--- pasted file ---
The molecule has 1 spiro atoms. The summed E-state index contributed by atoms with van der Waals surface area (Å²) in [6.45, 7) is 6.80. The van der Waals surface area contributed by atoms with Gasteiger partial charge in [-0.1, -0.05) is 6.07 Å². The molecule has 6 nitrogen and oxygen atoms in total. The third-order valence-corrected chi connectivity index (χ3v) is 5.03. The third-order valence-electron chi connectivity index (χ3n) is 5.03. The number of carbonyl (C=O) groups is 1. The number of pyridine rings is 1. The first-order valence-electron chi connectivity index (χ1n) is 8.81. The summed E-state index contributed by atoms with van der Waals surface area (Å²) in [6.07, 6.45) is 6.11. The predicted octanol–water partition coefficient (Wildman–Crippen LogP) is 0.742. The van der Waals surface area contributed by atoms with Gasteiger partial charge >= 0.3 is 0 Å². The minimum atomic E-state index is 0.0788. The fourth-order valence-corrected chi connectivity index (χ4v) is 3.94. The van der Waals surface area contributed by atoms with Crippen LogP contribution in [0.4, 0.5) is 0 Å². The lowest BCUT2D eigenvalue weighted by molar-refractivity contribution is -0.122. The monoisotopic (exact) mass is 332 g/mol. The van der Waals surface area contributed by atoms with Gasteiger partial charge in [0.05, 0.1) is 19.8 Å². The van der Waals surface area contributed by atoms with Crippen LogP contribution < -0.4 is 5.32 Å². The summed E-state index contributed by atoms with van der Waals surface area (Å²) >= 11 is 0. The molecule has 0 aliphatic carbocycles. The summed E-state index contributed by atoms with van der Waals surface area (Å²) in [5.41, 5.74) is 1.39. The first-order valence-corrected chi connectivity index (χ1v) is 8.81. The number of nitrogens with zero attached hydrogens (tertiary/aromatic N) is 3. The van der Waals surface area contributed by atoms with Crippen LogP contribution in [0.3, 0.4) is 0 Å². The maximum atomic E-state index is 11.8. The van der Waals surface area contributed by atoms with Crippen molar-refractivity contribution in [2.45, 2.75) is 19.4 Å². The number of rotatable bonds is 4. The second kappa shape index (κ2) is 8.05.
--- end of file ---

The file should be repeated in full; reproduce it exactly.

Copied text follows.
The molecule has 1 spiro atoms. The summed E-state index contributed by atoms with van der Waals surface area (Å²) in [6.45, 7) is 6.80. The van der Waals surface area contributed by atoms with Gasteiger partial charge in [-0.1, -0.05) is 6.07 Å². The molecule has 6 nitrogen and oxygen atoms in total. The third-order valence-corrected chi connectivity index (χ3v) is 5.03. The third-order valence-electron chi connectivity index (χ3n) is 5.03. The number of carbonyl (C=O) groups is 1. The number of pyridine rings is 1. The first-order valence-electron chi connectivity index (χ1n) is 8.81. The summed E-state index contributed by atoms with van der Waals surface area (Å²) in [6.07, 6.45) is 6.11. The predicted octanol–water partition coefficient (Wildman–Crippen LogP) is 0.742. The van der Waals surface area contributed by atoms with Gasteiger partial charge >= 0.3 is 0 Å². The minimum atomic E-state index is 0.0788. The fourth-order valence-corrected chi connectivity index (χ4v) is 3.94. The van der Waals surface area contributed by atoms with Crippen LogP contribution in [0.4, 0.5) is 0 Å². The lowest BCUT2D eigenvalue weighted by molar-refractivity contribution is -0.122. The monoisotopic (exact) mass is 332 g/mol. The van der Waals surface area contributed by atoms with Gasteiger partial charge in [0.05, 0.1) is 19.8 Å². The van der Waals surface area contributed by atoms with Crippen LogP contribution < -0.4 is 5.32 Å². The summed E-state index contributed by atoms with van der Waals surface area (Å²) >= 11 is 0. The molecule has 0 aliphatic carbocycles. The summed E-state index contributed by atoms with van der Waals surface area (Å²) in [5.41, 5.74) is 1.39. The first-order valence-corrected chi connectivity index (χ1v) is 8.81. The number of nitrogens with zero attached hydrogens (tertiary/aromatic N) is 3. The van der Waals surface area contributed by atoms with Crippen LogP contribution in [0.3, 0.4) is 0 Å². The maximum atomic E-state index is 11.8. The van der Waals surface area contributed by atoms with Crippen molar-refractivity contribution in [2.45, 2.75) is 19.4 Å². The number of rotatable bonds is 4. The second kappa shape index (κ2) is 8.05.